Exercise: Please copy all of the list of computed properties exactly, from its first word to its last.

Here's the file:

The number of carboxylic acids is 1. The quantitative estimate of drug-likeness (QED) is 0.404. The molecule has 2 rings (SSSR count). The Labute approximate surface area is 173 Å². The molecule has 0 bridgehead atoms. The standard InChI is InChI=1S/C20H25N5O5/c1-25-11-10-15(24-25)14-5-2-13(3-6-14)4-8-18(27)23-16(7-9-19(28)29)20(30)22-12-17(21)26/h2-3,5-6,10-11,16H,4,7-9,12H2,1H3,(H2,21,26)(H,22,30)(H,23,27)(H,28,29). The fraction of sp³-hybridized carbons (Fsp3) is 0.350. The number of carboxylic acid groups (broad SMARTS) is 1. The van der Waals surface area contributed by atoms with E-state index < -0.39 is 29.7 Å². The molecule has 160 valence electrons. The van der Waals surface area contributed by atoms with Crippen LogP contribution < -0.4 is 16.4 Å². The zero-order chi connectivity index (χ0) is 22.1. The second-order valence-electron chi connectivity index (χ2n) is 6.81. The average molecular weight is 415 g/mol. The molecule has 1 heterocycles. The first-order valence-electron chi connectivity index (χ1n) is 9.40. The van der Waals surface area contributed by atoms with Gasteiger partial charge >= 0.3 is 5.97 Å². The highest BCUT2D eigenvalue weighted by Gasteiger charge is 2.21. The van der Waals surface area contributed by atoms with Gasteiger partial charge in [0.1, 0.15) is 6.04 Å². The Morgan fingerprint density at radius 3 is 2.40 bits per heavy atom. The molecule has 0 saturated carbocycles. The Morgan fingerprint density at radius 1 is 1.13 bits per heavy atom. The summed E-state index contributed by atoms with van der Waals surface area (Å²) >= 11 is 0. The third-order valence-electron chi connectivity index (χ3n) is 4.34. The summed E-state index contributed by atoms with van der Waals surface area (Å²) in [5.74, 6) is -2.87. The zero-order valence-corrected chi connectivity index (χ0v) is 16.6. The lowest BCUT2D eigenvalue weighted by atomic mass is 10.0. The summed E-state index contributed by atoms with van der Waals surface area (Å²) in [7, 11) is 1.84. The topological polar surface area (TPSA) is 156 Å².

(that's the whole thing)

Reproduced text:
The number of carboxylic acids is 1. The quantitative estimate of drug-likeness (QED) is 0.404. The molecule has 2 rings (SSSR count). The Labute approximate surface area is 173 Å². The molecule has 0 bridgehead atoms. The standard InChI is InChI=1S/C20H25N5O5/c1-25-11-10-15(24-25)14-5-2-13(3-6-14)4-8-18(27)23-16(7-9-19(28)29)20(30)22-12-17(21)26/h2-3,5-6,10-11,16H,4,7-9,12H2,1H3,(H2,21,26)(H,22,30)(H,23,27)(H,28,29). The fraction of sp³-hybridized carbons (Fsp3) is 0.350. The number of carboxylic acid groups (broad SMARTS) is 1. The van der Waals surface area contributed by atoms with E-state index < -0.39 is 29.7 Å². The molecule has 160 valence electrons. The van der Waals surface area contributed by atoms with Crippen LogP contribution < -0.4 is 16.4 Å². The zero-order chi connectivity index (χ0) is 22.1. The second-order valence-electron chi connectivity index (χ2n) is 6.81. The average molecular weight is 415 g/mol. The molecule has 1 heterocycles. The first-order valence-electron chi connectivity index (χ1n) is 9.40. The van der Waals surface area contributed by atoms with Gasteiger partial charge >= 0.3 is 5.97 Å². The highest BCUT2D eigenvalue weighted by Gasteiger charge is 2.21. The van der Waals surface area contributed by atoms with Gasteiger partial charge in [0.1, 0.15) is 6.04 Å². The Morgan fingerprint density at radius 3 is 2.40 bits per heavy atom. The molecule has 0 saturated carbocycles. The Morgan fingerprint density at radius 1 is 1.13 bits per heavy atom. The summed E-state index contributed by atoms with van der Waals surface area (Å²) >= 11 is 0. The third-order valence-electron chi connectivity index (χ3n) is 4.34. The summed E-state index contributed by atoms with van der Waals surface area (Å²) in [5.74, 6) is -2.87. The zero-order valence-corrected chi connectivity index (χ0v) is 16.6. The lowest BCUT2D eigenvalue weighted by atomic mass is 10.0. The summed E-state index contributed by atoms with van der Waals surface area (Å²) in [7, 11) is 1.84. The topological polar surface area (TPSA) is 156 Å².